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Box CEO Aaron Levie Wants to Talk About Dropbox’s Planned IPO

February 24, 2018, 2:11 AM UTC

Box CEO Aaron Levie has some thoughts about Dropbox’s public filing for an IPO.

Although both Box and Dropbox sell to customers online storage for their documents and data, Levie argues that they are two very different companies that target different kinds of customers.

He volunteered to comment to Fortune about Dropbox’s planned IPO, publicly confirmed on Friday in a regulatory filing, to help Wall Street understand the differences between the two businesses. While Box and Dropbox are “similar in some ways,” he says it’s “mostly in name” only.

“It’s his fault,” Levie joked, referring to Dropbox CEO Drew Houston giving his company a similar name two years after Box debuted in 2005. “He came after us.”

Levie praised Dropbox’s financial results, revealed for the first time in Friday filing. Dropbox’s sales are increasing year-by-year while it reduces its annual losses, albeit they were still a sizable $111.7 million in 2017.

“From the financials, it seems they like they put together an exciting business,” said Levie, who led his still-money losing company through an IPO in 2015.

What separates his company from Dropbox, according to Levie, is that Dropbox primarily caters to consumers and small businesses instead of larger ones like Box. Instead, Dropbox mostly caters to consumers and small-to-medium sized businesses, Levie said. Indeed, Dropbox said in its filing that it has “limited experience selling directly to large organizations,” although it does count some big companies as customers like Adidas, Expedia, and News Corp.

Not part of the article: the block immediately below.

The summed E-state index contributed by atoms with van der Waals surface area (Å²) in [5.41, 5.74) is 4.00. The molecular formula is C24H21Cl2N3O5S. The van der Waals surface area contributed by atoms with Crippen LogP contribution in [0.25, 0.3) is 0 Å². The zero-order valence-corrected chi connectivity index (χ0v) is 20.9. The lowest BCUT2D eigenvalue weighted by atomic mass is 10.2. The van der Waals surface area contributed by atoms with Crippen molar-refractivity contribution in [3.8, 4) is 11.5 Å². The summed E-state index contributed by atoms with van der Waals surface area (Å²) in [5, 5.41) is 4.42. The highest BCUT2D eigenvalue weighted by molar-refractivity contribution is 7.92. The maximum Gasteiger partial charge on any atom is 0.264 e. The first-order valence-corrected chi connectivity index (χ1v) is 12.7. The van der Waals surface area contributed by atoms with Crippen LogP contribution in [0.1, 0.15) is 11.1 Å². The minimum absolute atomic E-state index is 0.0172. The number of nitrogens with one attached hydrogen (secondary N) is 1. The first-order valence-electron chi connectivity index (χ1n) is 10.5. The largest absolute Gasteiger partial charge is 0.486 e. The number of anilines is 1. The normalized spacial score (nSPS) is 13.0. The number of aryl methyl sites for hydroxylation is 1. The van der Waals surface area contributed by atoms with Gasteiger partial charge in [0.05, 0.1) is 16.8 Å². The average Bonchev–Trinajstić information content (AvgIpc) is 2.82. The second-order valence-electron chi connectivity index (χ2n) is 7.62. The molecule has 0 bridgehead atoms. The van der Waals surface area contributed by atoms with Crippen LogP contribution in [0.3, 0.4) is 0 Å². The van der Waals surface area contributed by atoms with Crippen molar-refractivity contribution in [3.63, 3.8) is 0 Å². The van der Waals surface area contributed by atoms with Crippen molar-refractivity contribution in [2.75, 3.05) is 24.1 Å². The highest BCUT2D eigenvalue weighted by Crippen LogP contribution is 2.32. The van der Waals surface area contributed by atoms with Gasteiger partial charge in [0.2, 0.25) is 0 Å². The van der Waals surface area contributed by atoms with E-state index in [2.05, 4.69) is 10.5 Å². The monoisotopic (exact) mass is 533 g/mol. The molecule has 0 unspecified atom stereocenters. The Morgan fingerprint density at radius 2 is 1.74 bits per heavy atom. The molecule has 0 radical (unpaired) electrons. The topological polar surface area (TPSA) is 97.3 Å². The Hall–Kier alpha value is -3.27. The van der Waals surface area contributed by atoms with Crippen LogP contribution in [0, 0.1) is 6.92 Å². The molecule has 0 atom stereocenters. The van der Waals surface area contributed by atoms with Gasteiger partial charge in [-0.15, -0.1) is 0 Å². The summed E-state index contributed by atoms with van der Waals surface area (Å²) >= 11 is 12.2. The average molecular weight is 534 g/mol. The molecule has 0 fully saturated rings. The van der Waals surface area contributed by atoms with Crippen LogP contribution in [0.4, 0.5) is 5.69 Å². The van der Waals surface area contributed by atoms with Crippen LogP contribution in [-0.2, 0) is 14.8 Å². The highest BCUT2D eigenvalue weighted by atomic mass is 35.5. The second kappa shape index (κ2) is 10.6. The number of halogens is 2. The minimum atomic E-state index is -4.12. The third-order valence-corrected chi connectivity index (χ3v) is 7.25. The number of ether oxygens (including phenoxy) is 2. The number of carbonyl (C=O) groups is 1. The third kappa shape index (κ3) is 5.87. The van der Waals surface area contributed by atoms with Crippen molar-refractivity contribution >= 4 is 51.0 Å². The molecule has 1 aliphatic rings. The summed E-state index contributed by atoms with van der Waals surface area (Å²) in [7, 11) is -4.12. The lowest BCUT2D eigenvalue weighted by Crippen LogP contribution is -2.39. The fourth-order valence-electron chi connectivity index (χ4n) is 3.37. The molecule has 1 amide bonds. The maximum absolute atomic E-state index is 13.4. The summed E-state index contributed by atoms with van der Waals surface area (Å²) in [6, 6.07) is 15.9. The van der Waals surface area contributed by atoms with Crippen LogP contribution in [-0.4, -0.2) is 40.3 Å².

Still, Dropbox said in its regulatory documents that it plans to hire more sales staff as a way to sell more to large companies. But Levie downplayed the notion, saying that Dropbox has failed to make much progress with big companies like banks or pharmaceutical firms after targeting those customers for years.

Levie explained that Dropbox’s difficulties with larger customers is because its product isn’t tailored for the regulatory and security requirements of big businesses. His view, of course, isn’t exactly unbiased.

In reality, many analysts say that large companies have only just begun experimenting with cloud services like online storage and that Dropbox, therefore, has time to tweak its products. Nothing is set in stone—at least not yet.

After reading Dropbox’s filing, Levie said that he expected it to have more paid users. Only 11 million customers pay for Dropbox’s premium services out of 500 million registered users. The company’s corporate version of its service Dropbox Business, counts 300,000 users, the Dropbox filing notes. Box, on the other hand, says on its website that it has 41 million users and according to it’s latest earnings, has 80,000 paying customers, which include companies like General Electric and AstraZeneca.

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Levie said that Dropbox’s IPO is well timed. “I think it’s a great time to go public if you have a strong business model,” he said, citing other fast-growing businesses like Airbnb and Lyft that could benefit by going public this year.

Asked about what advice he’d give to Houston about leading his company after an IPO, Levie said to expect change. In light of that, Houston should remain focused on Dropbox’s corporate culture and core products, Levie said, while dealing with the increased demands of having public investors.

“I think there’s a lot of distraction that comes from Wall Street,” Levie said, who himself has three years dealing with it.